But to say that because Jews have a right to exist in peace and security, and even to argue that we have self-determination rights, is not to grant that a particular state on a particular plot of land, where a large portion of our group have chosen to reside, has the same right to exist as the people in question. Self-determination, after all, does not allow any group to impose their vision of government on others who do not share that vision. It does not allow members of one group to take the land of others by force or fraud, just because they desire that land, are self-determined to have it, and have the power to acquire it by force of arms and the collusion of international power-brokers. It does not allow groups to establish repressive regimes or governments that treat citizens unequally, even if that is their self-determined desire. To allow such things is indeed to trample upon the self-determination rights of other peoples, rights which are certainly as absolute as those for the first group.
In other contexts, almost no one would disagree with this argument. For example, rarely have I heard Zionists in the Jewish community argue that American blacks have the right to true self-determination (which I certainly support), let alone the right to a state of their own, especially if said blacks might choose to put their state on land where those same Zionists were themselves living. I mean, really now; does anyone believe that if black folks said “we want our own state, seeing as how we are a national group, oppressed for centuries as African Americans, and we want that state to be in...Manhattan, including but not limited to Harlem,” that the Jewish community would rise in support of such a black “Zionism?”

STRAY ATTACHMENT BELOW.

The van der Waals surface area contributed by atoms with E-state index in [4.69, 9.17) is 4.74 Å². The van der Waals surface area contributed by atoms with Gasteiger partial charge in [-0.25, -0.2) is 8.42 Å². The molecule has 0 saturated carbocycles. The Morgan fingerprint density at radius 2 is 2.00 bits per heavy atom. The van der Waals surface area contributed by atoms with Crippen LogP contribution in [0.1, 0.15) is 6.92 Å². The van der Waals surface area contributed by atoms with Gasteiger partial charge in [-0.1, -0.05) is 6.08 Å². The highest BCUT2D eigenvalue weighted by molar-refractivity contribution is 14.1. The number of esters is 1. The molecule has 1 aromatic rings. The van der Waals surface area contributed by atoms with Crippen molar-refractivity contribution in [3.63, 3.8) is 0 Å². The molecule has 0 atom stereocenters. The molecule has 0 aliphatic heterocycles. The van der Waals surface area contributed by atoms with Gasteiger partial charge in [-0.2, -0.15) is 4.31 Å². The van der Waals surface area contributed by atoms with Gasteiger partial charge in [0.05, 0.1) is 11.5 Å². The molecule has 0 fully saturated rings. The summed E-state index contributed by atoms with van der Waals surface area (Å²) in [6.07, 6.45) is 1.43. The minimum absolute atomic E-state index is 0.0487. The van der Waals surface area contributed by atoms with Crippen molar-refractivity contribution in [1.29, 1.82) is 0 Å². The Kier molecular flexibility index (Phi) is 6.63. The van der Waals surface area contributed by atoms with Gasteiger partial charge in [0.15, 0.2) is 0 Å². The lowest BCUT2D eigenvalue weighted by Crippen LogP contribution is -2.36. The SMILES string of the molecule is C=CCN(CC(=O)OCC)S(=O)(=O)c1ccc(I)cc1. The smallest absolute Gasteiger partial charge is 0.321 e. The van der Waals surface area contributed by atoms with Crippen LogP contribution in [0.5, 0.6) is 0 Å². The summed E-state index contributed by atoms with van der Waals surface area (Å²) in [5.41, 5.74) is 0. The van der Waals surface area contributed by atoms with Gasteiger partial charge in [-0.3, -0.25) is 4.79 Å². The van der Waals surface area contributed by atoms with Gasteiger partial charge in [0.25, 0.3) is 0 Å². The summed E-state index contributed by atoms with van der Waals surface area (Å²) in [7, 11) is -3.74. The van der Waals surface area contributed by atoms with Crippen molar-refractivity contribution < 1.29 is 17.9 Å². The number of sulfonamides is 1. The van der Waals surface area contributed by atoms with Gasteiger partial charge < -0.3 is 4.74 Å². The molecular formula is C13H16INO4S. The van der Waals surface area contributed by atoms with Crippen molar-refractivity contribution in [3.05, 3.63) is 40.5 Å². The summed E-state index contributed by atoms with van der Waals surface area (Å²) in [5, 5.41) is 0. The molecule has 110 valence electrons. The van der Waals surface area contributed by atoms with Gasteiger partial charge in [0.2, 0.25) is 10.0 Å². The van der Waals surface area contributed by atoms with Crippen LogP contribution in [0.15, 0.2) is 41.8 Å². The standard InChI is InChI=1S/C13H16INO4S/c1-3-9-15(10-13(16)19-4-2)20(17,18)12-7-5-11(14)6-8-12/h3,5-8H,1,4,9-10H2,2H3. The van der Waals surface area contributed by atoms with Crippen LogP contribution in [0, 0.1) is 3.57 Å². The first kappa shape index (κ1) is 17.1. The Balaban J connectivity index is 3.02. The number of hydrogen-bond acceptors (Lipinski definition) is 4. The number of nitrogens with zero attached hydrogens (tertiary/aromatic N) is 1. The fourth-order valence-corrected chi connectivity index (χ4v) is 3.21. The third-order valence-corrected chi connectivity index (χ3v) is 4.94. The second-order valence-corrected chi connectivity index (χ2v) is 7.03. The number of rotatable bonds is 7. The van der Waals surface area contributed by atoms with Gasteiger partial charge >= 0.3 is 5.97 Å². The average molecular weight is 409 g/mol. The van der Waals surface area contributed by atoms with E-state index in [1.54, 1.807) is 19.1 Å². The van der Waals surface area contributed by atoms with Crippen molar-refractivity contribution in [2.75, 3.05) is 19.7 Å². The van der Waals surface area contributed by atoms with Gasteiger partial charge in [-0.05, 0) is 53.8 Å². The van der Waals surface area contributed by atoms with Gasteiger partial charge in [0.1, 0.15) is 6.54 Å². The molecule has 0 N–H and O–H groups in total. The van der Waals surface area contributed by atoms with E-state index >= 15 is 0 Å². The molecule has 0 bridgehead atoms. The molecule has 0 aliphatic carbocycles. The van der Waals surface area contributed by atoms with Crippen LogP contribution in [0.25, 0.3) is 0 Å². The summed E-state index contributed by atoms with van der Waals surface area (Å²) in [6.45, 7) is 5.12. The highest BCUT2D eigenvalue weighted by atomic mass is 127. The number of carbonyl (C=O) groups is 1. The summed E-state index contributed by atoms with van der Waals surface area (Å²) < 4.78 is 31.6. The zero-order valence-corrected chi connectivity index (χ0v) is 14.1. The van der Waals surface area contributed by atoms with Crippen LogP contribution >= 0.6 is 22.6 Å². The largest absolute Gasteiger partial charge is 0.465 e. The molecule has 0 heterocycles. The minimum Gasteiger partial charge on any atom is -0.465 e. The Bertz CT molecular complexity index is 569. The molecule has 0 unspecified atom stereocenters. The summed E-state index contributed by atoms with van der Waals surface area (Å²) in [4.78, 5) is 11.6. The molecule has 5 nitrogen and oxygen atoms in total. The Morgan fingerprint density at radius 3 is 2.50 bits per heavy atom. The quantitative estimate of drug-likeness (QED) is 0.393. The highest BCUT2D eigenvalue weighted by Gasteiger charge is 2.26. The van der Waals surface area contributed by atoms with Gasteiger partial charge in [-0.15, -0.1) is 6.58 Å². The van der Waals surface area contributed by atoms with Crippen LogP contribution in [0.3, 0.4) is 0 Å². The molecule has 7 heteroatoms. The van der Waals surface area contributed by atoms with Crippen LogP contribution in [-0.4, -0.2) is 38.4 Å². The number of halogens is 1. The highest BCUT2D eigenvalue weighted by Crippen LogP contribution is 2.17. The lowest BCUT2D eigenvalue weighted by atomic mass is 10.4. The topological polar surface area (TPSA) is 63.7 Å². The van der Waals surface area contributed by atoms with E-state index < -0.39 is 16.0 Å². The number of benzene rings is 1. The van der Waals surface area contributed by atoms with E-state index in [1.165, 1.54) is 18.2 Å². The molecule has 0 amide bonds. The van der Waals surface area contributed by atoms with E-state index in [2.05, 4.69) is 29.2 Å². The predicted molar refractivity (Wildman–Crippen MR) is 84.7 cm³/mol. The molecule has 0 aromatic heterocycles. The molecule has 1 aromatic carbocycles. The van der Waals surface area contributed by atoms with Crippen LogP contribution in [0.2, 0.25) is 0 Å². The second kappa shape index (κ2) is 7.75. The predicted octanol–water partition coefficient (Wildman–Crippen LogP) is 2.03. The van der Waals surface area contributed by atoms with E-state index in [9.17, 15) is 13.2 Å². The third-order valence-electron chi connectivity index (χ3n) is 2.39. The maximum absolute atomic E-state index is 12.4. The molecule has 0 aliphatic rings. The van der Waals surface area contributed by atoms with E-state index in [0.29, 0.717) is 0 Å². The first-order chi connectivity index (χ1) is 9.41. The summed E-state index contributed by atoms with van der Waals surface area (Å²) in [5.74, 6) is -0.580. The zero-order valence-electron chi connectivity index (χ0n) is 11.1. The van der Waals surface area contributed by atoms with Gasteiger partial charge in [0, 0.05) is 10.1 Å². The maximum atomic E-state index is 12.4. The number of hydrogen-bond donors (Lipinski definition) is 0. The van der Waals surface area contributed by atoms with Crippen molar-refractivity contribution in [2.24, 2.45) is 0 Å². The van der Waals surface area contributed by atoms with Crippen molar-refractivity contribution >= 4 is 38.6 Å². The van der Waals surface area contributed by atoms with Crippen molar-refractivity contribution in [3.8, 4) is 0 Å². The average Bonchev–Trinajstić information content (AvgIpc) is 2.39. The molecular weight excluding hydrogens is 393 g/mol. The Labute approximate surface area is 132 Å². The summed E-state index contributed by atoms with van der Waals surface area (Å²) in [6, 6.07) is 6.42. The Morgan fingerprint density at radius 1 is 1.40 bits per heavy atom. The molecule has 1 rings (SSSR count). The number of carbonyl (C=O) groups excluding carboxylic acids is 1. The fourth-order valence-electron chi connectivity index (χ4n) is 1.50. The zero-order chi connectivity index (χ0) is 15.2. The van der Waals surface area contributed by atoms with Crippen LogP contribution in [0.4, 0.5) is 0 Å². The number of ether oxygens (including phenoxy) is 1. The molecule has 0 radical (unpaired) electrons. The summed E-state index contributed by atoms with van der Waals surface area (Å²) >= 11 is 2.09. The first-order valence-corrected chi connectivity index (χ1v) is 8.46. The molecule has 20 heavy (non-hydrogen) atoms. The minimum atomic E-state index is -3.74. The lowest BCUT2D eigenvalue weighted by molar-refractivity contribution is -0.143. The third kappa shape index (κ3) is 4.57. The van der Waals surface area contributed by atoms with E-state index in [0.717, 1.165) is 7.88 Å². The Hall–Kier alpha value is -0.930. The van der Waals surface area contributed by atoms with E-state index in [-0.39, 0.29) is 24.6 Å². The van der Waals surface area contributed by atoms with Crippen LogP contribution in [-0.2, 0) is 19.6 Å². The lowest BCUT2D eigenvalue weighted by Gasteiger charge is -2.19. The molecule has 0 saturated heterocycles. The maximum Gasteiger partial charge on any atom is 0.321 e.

Of course, one might ask, what would self-determination look like if it did not include the right to statehood? And it’s a fair question. There are several possibilities, including self-rule and autonomous institutional development and control, within whichever states a “nation” lives. And in theory, even statehood is one option for a people with self-determination rights. However for such a choice to be exercised fairly it would have to be as the result of democratic consultation and agreement between all parties that would be effected by the exercise of such a “right.”
In the case of Israel, this would mean that the state of Israel’s “right” to exist would have to be agreed upon beforehand, perhaps as the result of a compromise that would also grant the “right” to Palestinian statehood. And these compromised exercises of total autonomy (the result of realistic assessments as to limited land space and the need to broker a deal) are not vitiated, enhanced, or revoked because one or another party acts in violation of the agreement at some point in time. The individuals on both (or all) sides have inalienable rights which must be respected.
This is why, for example, the claim made by Zionists that Arabs alone rejected the U.N. partition agreement that would have created a Palestinian state in 1948 is irrelevant, even if it were true (which it is not, as Israel rejected and violated several parts of the agreement as well). The Arab masses were never consulted about partition in the first place, nor did they ever agree to such an arrangement, which would have resulted in over half of the land of Palestine being given to Jews, who at that time comprised only thirty percent of the population and owned only six percent of the land.